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Author Topic: therapy management - PT, OT, SLP  (Read 24863 times)
bgrenier
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« on: November 16, 2009, 02:13:06 AM »

I am a physical therapy student from Drexel University.  I am on my clinical affiliation at an outpatient pediatric clinic where I am working with a little boy who has a diagnosis of vanishing white matter disease.  I have found plenty of information on your website and others regarding what the disease is, how it progresses, and provoking factors. 

However, I am having a tough time finding any information in regards to how the stress of physical activity may affect the progression of the disease.  Do you by any chance know of any useful resources? 

If possible I am looking for what physical therapists can do to assist in managing VWM, what occupational therapists can do, and what speech language pathologists can do. 

If this disease is progressive are we helping these patients to gain function back after an episode of deterioration or are we adding to the progression?  Thanks so much.
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4Hewli@52
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« Reply #1 on: September 06, 2011, 08:41:50 PM »

Our son is 11 and was diagnosed with VWM 6 years ago.  Over this time he has become completely wheelchair bound and has a high level of spasticity in his legs.  He also has a high degree of scissoring.
His range of movement in joints is slightly restricted but movement is generally restricted by extra muscle tone.  His physio (daily) consists of gentle stretches and manipulation of joints to prevent further loss of mobility.  He uses a standing frame daily for up to half an hour.  He takes Baclofen to reduce spasticity.  He also has weekly hydrotherapy which seems beneficial and he moves well in warm water.  When he was younger and was still walking he had botox injections in his calf and adductor muscles which worked well for a time.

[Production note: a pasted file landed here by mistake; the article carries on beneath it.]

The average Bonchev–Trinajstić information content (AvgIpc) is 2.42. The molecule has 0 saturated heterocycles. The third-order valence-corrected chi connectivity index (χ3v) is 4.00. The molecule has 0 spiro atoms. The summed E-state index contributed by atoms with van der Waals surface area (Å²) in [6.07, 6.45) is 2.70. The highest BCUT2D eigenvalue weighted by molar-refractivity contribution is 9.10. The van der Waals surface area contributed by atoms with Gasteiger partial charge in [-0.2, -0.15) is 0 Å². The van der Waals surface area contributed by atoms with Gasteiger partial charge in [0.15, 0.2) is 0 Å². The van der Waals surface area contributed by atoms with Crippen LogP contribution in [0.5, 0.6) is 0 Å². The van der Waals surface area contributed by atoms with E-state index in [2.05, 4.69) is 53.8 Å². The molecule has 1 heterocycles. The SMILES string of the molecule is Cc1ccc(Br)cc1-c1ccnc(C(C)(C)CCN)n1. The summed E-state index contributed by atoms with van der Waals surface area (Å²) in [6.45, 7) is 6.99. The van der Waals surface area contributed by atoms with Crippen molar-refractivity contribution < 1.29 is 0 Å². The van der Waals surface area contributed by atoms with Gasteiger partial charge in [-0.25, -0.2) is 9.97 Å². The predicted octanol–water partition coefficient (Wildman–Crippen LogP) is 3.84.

In our opinion physio does help gain function back after an episode of deterioration and that everyday physical activity does not lead to deterioration.  Our son has had several acute deterioration episodes but these have always been after head trauma or illness.
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Saz
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« Reply #2 on: October 29, 2011, 01:55:27 AM »

Hi
My name is Sarah, I have just read your post and I am very sorry thatbyour son has this disease. I have 2 children and they both have vim, my son was diagnosed when he was 3yrs and my daughter when She was 9 mths. We liv in the uk in northern Ireland and would lve to hear from you as very little is known about vim over here. You can contact me through our website noahandgraciecoatescoates.org if u leave a message I can get back to u. Hope you r all well at present.
 
God bless
Sarah
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